When I was a girl, I came late and without my assignment to the classroom Joane Katsiff kept in woodsy Pennsylvania. Back then, I was scared to open my mouth in case sounds might come out. I couldn’t seem to say or do anything normal. Strange longings and excitements beat in my chest, and I stayed up all night walking in the dark, and putting my fingers into candle flames. I ate my lunch alone in a bathroom stall. I didn’t know what kind of disease I had, only that it was one of isolation.
It’s easier to not be embarrassed by a body if you don’t consider it your own. In the hospital, my body became a body of work. I felt no shame about being undressed, because nothing was projected onto me. My body was a scientific body. A body of fact. It was unrelated to me.
I planted dozens of manuka (where that expensive honey comes from), kanuka, harakeke (flax) among other species as it rained ensuring I became a sufficiently muddy eco warrior woman that apparently pampers each tree too much. The earth is heavy and as I plant manuka in the rain I think about how it’s simple acts that have profound effects. This simple repetitive act is the slow regeneration of what has been lost through one of the world’s most pressing issues: deforestation.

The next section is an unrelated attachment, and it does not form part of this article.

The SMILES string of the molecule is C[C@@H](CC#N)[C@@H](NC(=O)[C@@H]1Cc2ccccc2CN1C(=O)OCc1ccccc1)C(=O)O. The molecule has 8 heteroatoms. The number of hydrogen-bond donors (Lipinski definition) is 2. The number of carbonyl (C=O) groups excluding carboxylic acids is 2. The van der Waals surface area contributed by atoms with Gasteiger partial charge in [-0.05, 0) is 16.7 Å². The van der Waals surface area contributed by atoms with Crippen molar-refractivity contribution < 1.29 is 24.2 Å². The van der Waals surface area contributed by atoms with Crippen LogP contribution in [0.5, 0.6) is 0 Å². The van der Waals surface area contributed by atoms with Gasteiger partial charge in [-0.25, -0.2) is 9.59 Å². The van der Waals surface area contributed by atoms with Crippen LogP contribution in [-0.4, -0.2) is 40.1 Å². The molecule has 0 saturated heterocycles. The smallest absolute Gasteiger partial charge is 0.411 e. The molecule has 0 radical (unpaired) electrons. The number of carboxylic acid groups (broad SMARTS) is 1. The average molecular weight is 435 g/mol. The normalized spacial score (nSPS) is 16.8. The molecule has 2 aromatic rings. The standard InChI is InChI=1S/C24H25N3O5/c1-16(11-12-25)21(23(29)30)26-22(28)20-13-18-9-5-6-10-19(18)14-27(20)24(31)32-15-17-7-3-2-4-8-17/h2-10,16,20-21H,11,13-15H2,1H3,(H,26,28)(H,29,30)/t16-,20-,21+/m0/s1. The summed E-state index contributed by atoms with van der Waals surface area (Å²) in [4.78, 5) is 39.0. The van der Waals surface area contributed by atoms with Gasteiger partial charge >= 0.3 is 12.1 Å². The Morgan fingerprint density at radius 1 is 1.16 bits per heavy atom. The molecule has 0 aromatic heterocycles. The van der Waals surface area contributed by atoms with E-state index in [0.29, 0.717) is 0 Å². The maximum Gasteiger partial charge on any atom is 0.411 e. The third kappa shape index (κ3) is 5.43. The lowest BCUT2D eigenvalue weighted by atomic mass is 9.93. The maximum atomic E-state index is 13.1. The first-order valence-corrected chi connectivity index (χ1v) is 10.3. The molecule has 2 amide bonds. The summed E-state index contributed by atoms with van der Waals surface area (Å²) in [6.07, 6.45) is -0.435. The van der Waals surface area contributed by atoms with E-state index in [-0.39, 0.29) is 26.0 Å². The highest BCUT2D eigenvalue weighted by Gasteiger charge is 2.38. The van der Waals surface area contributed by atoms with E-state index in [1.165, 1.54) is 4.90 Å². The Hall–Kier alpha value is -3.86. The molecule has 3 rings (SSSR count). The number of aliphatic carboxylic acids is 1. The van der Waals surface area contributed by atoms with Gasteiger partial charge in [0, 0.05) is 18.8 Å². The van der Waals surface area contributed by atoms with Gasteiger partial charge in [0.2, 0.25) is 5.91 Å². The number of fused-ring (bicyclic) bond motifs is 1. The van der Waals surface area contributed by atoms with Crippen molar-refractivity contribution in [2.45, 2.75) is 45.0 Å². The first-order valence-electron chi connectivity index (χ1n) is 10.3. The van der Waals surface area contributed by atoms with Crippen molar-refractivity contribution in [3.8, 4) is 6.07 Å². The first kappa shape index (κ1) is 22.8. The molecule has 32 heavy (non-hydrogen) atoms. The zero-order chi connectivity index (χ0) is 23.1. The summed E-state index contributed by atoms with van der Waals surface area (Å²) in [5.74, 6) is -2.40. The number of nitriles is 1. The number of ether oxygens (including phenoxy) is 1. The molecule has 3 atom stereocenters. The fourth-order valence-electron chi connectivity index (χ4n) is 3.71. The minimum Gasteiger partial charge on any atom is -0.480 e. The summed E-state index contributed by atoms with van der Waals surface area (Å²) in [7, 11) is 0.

But even following the June 2015 Supreme Court decision in Obergefell v. Hodges, I have encountered some pernicious examples of homophobia that shake my faith in progress, or at the very least, validate my fears of a conservative backlash following nationwide marriage equality.
Which leaves me with this question: where is the line between helping your child be a socially competent citizen who can have a tooth filled or a vaccination without a struggle and teaching your child (your girl) directly, or through example, that her pain is less important than her ability to withstand it? The answer is not in the way that I was taught to experience pain.
These beasties became a way to talk about the terror of growing up, and most of them also became symbols of female empowerment. A woman to be simultaneously terrified for and of. Victim and monster.
“She didn’t realize how difficult it would be to describe a ghost over the telephone”
This essay was a chance for us, individually and collectively, to speak back to some of those expectations and mandates placed on women.